People living near the seaside have long felt it, and tourists have enjoyed it for years. But scientists only recently started exploring the health benefits of coastal areas.
Sandra Geiger from the University of Vienna led new research using data from 15 countries.
The results confirmed a common belief: living near or visiting the seaside boosts health, regardless of the country or personal income level.
Historical Perspective: Doctors Once Recommended the Seaside
The idea that being near the sea might improve health isn’t a new one. As far back as 1660, doctors in England recommended bathing in the sea and walking along the coast for health benefits.
By the mid-1800s, wealthier Europeans saw “taking the waters” or getting “sea air” as popular health treatments.
However, advances in medicine in the early 20th century led to a decline in these practices. Only recently have medical professionals started promoting them again.
The Study: Understanding Health Benefits Across Nations
The study was part of a project called “Seas, Oceans, and Public Health In Europe,” led by Professor Lora Fleming.
Geiger and her team from various universities surveyed over 15,000 participants from 14 European countries and Australia.
They asked about the participants’ opinions on marine-related activities and their health.
Findings: Coastal Proximity Improves Health For All
The study’s findings, published in the journal Communications Earth & Environment, surprised the researchers. Geiger, the lead author, found the consistent patterns across all 15 countries striking.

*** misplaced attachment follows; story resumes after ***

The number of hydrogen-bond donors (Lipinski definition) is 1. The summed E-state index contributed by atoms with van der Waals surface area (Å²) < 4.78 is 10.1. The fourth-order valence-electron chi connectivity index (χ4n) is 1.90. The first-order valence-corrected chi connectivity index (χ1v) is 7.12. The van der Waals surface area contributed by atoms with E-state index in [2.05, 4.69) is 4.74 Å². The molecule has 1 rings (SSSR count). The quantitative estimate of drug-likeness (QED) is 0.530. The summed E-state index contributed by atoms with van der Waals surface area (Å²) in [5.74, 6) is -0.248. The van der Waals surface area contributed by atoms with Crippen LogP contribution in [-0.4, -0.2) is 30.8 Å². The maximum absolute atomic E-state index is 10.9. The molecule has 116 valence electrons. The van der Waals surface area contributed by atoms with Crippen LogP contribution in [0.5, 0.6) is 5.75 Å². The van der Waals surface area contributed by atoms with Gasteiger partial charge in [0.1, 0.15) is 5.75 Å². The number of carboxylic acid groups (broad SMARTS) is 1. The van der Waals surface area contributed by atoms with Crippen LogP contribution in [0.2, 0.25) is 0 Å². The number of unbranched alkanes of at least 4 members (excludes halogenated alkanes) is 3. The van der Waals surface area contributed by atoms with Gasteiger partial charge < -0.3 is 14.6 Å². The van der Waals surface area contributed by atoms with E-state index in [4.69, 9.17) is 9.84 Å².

The study showed that living near or visiting the coast benefits everyone, not just wealthy people. While the associations were relatively small, they could still significantly affect public health.
Understanding the potential health benefits of coastal access for all is crucial for policy decisions.
Dr. Paula Kellett from the European Marine Board emphasized the importance of considering the significant health benefits of equal and sustainable access to coasts.
This should be taken into account when countries plan marine spatial areas, future housing needs, and public transport links.
What About Landlocked Residents?
And what about those who live in landlocked areas, like Geiger and her team in Austria? Geiger mentioned that Austrians and other central Europeans still benefit when they visit the coasts during the summer months.
Additionally, they are starting to recognize similar health benefits offered by inland waters, such as lakes and natural pools.
If you care about wellness, please read studies about how the Mediterranean diet could protect your brain health, and this plant nutrient could help reduce high blood pressure.
For more information about wellness, please see recent studies that olive oil may help you live longer, and vitamin D could help lower the risk of autoimmune diseases.
The study was published in Communications Earth & Environment.
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